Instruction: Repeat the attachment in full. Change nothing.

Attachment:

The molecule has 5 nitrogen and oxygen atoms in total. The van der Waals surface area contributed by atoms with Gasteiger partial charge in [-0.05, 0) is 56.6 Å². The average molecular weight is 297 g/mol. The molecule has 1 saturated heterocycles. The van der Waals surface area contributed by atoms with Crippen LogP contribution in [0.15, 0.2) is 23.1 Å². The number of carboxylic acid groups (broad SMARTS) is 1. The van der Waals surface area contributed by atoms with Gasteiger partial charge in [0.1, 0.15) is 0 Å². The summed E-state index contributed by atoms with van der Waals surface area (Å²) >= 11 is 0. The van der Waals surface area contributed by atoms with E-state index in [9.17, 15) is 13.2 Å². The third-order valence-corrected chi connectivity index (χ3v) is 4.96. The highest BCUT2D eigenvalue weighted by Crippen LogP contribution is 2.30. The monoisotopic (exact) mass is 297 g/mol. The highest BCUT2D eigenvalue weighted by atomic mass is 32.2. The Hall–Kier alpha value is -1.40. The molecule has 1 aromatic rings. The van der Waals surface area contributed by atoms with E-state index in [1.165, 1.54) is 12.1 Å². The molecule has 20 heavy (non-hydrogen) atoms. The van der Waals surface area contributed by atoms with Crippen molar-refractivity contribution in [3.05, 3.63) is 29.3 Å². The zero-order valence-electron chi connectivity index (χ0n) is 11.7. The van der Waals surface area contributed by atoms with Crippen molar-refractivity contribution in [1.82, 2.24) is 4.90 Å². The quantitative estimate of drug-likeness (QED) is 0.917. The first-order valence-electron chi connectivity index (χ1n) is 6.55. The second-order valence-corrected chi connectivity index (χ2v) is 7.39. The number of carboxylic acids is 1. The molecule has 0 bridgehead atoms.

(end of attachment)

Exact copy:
The molecule has 5 nitrogen and oxygen atoms in total. The van der Waals surface area contributed by atoms with Gasteiger partial charge in [-0.05, 0) is 56.6 Å². The average molecular weight is 297 g/mol. The molecule has 1 saturated heterocycles. The van der Waals surface area contributed by atoms with Crippen LogP contribution in [0.15, 0.2) is 23.1 Å². The number of carboxylic acid groups (broad SMARTS) is 1. The van der Waals surface area contributed by atoms with Gasteiger partial charge in [0.1, 0.15) is 0 Å². The summed E-state index contributed by atoms with van der Waals surface area (Å²) >= 11 is 0. The van der Waals surface area contributed by atoms with E-state index in [9.17, 15) is 13.2 Å². The third-order valence-corrected chi connectivity index (χ3v) is 4.96. The highest BCUT2D eigenvalue weighted by Crippen LogP contribution is 2.30. The monoisotopic (exact) mass is 297 g/mol. The highest BCUT2D eigenvalue weighted by atomic mass is 32.2. The Hall–Kier alpha value is -1.40. The molecule has 1 aromatic rings. The van der Waals surface area contributed by atoms with E-state index in [1.165, 1.54) is 12.1 Å². The molecule has 20 heavy (non-hydrogen) atoms. The van der Waals surface area contributed by atoms with Crippen molar-refractivity contribution in [3.05, 3.63) is 29.3 Å². The zero-order valence-electron chi connectivity index (χ0n) is 11.7. The van der Waals surface area contributed by atoms with Crippen molar-refractivity contribution in [1.82, 2.24) is 4.90 Å². The quantitative estimate of drug-likeness (QED) is 0.917. The first-order valence-electron chi connectivity index (χ1n) is 6.55. The second-order valence-corrected chi connectivity index (χ2v) is 7.39. The number of carboxylic acids is 1. The molecule has 0 bridgehead atoms.